Many designs of containment chambers have been proposed. The first successful controlled release of fusion energy was achieved in 1991, at the Joint European Torus facility (JET), England: the Preliminary Tritium Experiment.
Current experimental designs in the tokamak and the inertial confinement fusion laser. These experiments are still not producing enough energy to be commercially viable.
A helium nucleus has a lower mass than the composite lighter nuclei. The missing mass has been converted to energy, according to Einstein's famous equation: $E = mc^2$
However, to get the hydrogen protons to join together to form a helium nucleus, requires the electrostatic forces (like charges repel) of the two postive protons to be overcome, so that the strong nuclear force can hold the protons together. The stron nuclear force is much more powerful than the electrostatic forces, but only operates over very short distances. Beyond its effective range, the electrostatic force is dominant, and forms a Coulomb barrier.
Therefore, a large amount of energy is needed to cause fusion. This energy can be kinetic, such as can be obtained by a particle accelerator, like the LHC at CERN. Or it can be provided by heat. The heat strips off the single electron from the hydrogen atom, ionising it. The cloud of ions, with separated electrons, is the plasma. Now the ions are controllable, because they are positive. By placing them in a magnetic field, they can be positioned and held in place as they are heated under pressure.
NEDO, New Energy and Industrial Technology Development Organization, is a research and development organization, established by the Japanese government to promote the development and use of industrial, energy and environmental technologies. Amongst its projects are a smart grid research facility (LANL) and smart house demonstration projects.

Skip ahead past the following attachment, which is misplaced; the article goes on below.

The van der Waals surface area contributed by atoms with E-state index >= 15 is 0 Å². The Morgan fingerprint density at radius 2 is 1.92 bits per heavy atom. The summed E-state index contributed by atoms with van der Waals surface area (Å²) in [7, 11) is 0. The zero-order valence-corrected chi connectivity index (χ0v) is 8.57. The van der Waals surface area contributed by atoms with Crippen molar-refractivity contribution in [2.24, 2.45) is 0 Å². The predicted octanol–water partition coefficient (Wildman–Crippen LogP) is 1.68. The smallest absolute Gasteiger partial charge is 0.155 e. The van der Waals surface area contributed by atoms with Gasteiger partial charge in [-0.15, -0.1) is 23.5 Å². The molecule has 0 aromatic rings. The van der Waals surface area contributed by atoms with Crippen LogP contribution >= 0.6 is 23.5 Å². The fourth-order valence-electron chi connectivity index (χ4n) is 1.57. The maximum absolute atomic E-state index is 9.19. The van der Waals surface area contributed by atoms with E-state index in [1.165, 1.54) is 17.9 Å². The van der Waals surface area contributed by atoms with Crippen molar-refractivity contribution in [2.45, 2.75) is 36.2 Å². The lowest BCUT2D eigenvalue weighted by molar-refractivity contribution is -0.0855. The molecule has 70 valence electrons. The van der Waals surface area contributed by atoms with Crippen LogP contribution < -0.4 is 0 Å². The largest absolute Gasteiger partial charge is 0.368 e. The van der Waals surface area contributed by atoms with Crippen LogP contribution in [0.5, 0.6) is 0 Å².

Icelandic New Energy Ltd was established in 1999, to develop hydrogen fuel from renewable energy for vehicle and ship use. Geothermal power is the primary energy intended to be used for the electrolysis of water to produce hydrogen gas. The hydrogen can be used in various ways: in non-combustion fuel cells, combustion, and in an alternative form, such as methanol or ethanol.
North Atlantic Hydrogen Association: formed from SEV (power producer and distributor on the Faroe Islands), Faroe Islands authorities, and the Icelandic New Energy Ltd., to investigate hydrogen technologies.
The Hydrogen Economy is a concept for the replacement of fossil fuels (hydrocarbon economy) by hydrogen, obtained by the electrolysis of water, using electricity generated by renewable energy.
Hydrogen may be used as a fuel of vehicles, and for mobile electricity generators, such as on boats. It may also be used as an energy storage medium.
Content © Renewable.Media. All rights reserved. Created : December 2, 2015 Last updated :May 18, 2016
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1864 - 1909
Hermann Minkowski, 1869 - 1909, was a Lithuanian-born German mathematician, who was an early developer and contributor to Einstein's Special Relativity Theory.